A story in the New York Times on Friday shed light on the relationship between student debt and homeownership in the US. The amount of people under the age of thirty owning a home is hovering near a three decade low, according to statistics from the FED: only 35 percent of people younger than 35 own a home. According to census data, this is down from 41 percent in 1982. At the same time, the nation’s student loan bill has exploded to $1.4 trillion, surpassing credit cards to become the largest source of personal debt outside mortgages. The Federal Reserve Bank of New York researched this development and its conclusion suggests that student debt was responsible for up to 35 percent (again) of the decline in homeownership among people between the ages of 28 and 30 from 2007 to 2015. Moreover, the study says that, if the amount of student debt would’ve stayed at the level of 2001, more than 360,000 people in that age group would have owned a home in 2015. (source)
The Wall Street Journal opened this Sunday with a story about General Electric (GE), one of the US’ biggest companies. In the story, they talked about an alarming development: pension plans being under water and stock options from retirees. These stock options have lost so much value over the last decade, that multiple retirees have had to go back to work, just to afford retirement. GE’s market capitalization has fallen more than $460 billion since its 2000 peak, and according to the article, this can mostly be attributed to poor decision-making from above. (source)
One of the biggest stories in the last month has been the reintroduction of protectionist policies by the United States. Protectionist rhetoric was part of the campaign President Donald Trump ran on, and he’s put some truth to those words in the last month: he introduced steel and aluminium tariffs, while also applying tariffs on Chinese products. This week, China responded by imposing tariffs of their own on US products, culminating in what pundits claim to be a ‘trade war’. This graph, made by Goldman Sachs, shows the effective tariff rate since 1929, against this backdrop, it looks as if Trump tariffs are small, despite all the media attention. The recent tariffs equate to an increase of less than 1%. (source)
Update 4/4: This graph does not reflect the new tariffs that have been enforced on April 3rd, of which Douglas Irwin, author of “Clashing Over Commerce: A History of U.S. Trade Policy,” says that President Trump’s action is one of the largest trade moves in more than three decades.
On the sixteenth of March, the Federal Reserve Bank lifted its key interest rate from 1.50%, to 1.75%. This is the highest it’s been since 2008. It was the first major decision under the new Chairman Jerome Powell, and was made because of the continued growth and strengthening of the US economy. However, there’s one major concern regarding this decision: the interest spending and the size of the debt of the US. As shown in the graph, made by the Committee for a Responsible Federal Budget (CRFB), they estimate that interest costs will total $6.8 trillion over a decade and $965 billion in 2028. With just 1 percentage point annual increase in interest rates above CBO’s projection, this number would increase interest costs by $2 trillion (to $8.8 trillion) over a decade and by $325 billion (to $1.3 trillion) in 2028. Scenarios with an even higher percentage point increase are also shown. Moreover, the CRFB estimates that with the new key interest rate, the debt (to GDP) will grow to 101%, and would be at 107% with an increase of the key interest rate of 1%. (source)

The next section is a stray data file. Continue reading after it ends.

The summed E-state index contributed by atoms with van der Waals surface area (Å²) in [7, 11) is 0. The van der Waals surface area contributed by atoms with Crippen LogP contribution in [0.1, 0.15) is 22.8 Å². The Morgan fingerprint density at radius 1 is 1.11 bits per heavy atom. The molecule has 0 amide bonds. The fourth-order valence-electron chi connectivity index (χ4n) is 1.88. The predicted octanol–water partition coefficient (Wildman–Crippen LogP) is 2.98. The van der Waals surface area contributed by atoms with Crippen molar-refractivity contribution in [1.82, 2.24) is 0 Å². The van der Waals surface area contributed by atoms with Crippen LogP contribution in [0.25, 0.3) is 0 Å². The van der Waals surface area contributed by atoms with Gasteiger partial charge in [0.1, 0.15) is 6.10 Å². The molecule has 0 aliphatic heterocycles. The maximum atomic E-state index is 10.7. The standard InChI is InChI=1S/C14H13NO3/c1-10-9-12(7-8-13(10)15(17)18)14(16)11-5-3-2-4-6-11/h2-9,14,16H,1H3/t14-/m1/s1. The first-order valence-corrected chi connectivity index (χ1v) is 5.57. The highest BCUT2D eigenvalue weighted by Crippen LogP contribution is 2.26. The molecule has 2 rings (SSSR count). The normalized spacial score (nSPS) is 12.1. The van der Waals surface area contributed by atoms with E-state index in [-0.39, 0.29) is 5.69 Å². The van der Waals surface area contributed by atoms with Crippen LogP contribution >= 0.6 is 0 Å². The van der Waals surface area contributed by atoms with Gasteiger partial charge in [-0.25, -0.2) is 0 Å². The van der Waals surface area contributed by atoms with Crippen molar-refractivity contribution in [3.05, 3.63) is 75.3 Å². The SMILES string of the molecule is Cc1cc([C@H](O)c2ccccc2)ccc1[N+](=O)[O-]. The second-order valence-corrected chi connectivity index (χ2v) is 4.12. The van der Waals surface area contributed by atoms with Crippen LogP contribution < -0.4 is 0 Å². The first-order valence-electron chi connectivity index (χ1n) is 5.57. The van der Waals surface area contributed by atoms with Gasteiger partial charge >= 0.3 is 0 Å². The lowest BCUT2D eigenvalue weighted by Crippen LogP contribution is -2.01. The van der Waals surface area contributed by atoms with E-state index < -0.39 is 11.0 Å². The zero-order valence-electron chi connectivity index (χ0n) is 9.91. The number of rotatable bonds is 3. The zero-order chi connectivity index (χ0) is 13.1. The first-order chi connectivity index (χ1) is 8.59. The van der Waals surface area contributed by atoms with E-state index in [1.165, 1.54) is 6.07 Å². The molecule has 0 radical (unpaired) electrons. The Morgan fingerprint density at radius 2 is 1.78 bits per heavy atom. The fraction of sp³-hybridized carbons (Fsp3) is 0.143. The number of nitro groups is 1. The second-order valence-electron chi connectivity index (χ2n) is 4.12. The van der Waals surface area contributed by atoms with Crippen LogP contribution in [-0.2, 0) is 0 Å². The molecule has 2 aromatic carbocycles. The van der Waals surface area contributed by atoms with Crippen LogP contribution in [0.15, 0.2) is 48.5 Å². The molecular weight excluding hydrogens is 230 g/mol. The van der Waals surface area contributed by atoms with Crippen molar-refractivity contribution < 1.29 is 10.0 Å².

An extensive economic study for Stanford University that was published this month, shows the relations between race, income and social mobility. One of the thing it finds is that black Americans have substantial lower rates of social mobility than white and Hispanic Americans, while also having a higher chance of downward mobility. Correspondingly, this study, done by Raj Chetty, Nathaniel Hendren, Maggie Jones and Sonya Porter points out that even in similar neighbourhoods, with similar family structures, black boys have a considerable lower chance of having high incomes in adulthood than white boys. The study truly is a fascinating read. (source)
With less than a month to go, the curtain is about the fall for the 17/18 NBA Regular Season. In contrast to former years, the interesting battles are not so much found at the top of the standings, but more so on the bottom. The National Basketball Association is a league in which every year, the inflow of new players from colleges and outside the US is determined by a draft. The worst fourteen teams in the NBA take part in the draft lottery, with the worst team having the highest odds to get the first pick in the draft, and the fourteenth worst team having the worst odds to get a high pick; the worst teams have the best shot at jumpstarting their team, by picking a new player first. However, this has incentivised losing over the years, with this year being the best example for that: no less than eight teams are currently trying to lose as much games as possible. Why? Because this is the last year of the current draft lottery system, with the new one being less top heavy, and the lottery odds being more levelled after this season. With this measure, the NBA is hoping to disincentivise losing. (source)
Research done by Financial Times shows that, despite a decade worth of government efforts to cut the US budget deficit, big corporations have come out unscathed. The companies effective tax rates have come down considerably since ’91, with the biggest recents cuts coming in 2014-2015. For instance, the graph shows the ten multinationals with the largest offshore cash piles, whose effective tax rates got cut from 25% in 2015, to around 16% in 2016. (source)